Lakota Rabbit Dances

By Anna Hoefnagels

Many Indigenous nations across North America have a dance they call the Rabbit Dance.  Rabbit Dances have various meanings and origins, as well as specific music and dance steps. For the Lakota people, the Rabbit Dance is a social dance that was taught to a young boy by a rabbit. The boy then taught it to his people. Rabbit Dances occur at Lakota powwows and similar social gatherings. They are also performed at 49ers, night-long social gatherings for younger people.

This is the only couple’s dance of the Lakota.  Pairs of dancers line up behind one another, moving in a circle in a clockwise direction. The male and female pair stands close to one another, shoulder to shoulder, with the man on the left side of his partner, on the outermost side of the dance area.  The dancers take a step forward with their left feet, then slide their right feet ahead, step ahead again with their left feet followed by the right foot slide. Then the pair takes a backward step leading with their left feet, then the right feet lead the left with two steps and slides forward. This dance pattern repeats for the duration of the Rabbit Dance song. The texts of Rabbit Dance songs address courtship and romance from a women’s perspective, sung by men.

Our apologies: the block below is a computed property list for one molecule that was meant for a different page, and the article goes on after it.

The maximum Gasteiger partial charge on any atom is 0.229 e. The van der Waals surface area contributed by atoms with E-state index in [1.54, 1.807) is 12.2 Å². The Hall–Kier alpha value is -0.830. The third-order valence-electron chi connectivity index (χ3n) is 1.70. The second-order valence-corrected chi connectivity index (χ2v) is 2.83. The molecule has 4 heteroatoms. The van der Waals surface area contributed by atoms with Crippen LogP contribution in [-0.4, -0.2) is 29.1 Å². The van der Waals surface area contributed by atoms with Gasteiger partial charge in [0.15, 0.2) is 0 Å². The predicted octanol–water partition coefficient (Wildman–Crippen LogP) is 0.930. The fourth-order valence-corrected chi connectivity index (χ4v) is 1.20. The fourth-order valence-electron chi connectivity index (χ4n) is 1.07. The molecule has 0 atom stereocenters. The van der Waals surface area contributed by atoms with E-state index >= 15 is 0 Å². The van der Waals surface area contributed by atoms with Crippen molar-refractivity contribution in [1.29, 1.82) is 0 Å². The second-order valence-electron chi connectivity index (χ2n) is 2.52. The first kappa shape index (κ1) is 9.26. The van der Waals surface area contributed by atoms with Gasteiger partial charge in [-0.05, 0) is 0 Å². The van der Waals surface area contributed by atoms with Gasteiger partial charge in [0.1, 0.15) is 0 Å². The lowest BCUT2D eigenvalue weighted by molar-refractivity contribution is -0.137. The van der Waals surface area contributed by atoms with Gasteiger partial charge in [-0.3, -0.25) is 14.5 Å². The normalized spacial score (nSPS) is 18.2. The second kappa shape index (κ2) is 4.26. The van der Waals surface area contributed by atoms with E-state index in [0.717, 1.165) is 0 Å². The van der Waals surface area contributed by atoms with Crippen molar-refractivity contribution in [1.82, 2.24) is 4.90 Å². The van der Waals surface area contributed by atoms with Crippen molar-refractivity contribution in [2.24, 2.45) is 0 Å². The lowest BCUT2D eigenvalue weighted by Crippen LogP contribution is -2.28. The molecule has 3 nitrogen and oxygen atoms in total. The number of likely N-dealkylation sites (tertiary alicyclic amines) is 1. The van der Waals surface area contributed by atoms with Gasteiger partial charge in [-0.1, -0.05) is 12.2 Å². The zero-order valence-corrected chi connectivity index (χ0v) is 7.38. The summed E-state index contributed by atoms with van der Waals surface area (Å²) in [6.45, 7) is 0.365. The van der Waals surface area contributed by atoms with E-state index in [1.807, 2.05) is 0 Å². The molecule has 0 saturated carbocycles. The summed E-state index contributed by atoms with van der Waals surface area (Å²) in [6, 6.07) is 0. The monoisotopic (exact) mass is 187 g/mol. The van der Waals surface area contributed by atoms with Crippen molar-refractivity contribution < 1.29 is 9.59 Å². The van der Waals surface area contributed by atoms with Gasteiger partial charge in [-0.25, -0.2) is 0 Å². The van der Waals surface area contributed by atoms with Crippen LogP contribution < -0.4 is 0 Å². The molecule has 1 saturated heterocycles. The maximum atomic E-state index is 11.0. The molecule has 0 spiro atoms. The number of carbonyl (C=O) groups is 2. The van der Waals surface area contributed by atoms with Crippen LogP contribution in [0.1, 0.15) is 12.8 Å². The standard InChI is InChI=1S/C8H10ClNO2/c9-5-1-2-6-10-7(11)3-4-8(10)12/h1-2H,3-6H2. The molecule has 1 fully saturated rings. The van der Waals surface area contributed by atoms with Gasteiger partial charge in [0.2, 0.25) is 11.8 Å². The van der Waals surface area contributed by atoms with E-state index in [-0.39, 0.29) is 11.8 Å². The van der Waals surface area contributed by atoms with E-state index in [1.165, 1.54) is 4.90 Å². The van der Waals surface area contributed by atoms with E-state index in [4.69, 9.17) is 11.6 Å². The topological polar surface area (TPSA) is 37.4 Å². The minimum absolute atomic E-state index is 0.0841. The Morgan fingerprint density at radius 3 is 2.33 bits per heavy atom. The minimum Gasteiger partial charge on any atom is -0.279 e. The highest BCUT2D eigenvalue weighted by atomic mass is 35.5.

Throughout North America this Dance appears in various forms. A common variation is the direction of the dance – some First Nation groups dance it counter-clockwise. Singers may also change the internal structure of the Rabbit Dance songs to reflect local preferences. Some powwows showcase couples’ dances such as the Rabbit Dance for the enjoyment of the dancers and the spectacle of something new and different for the audience.

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Indigenous Dance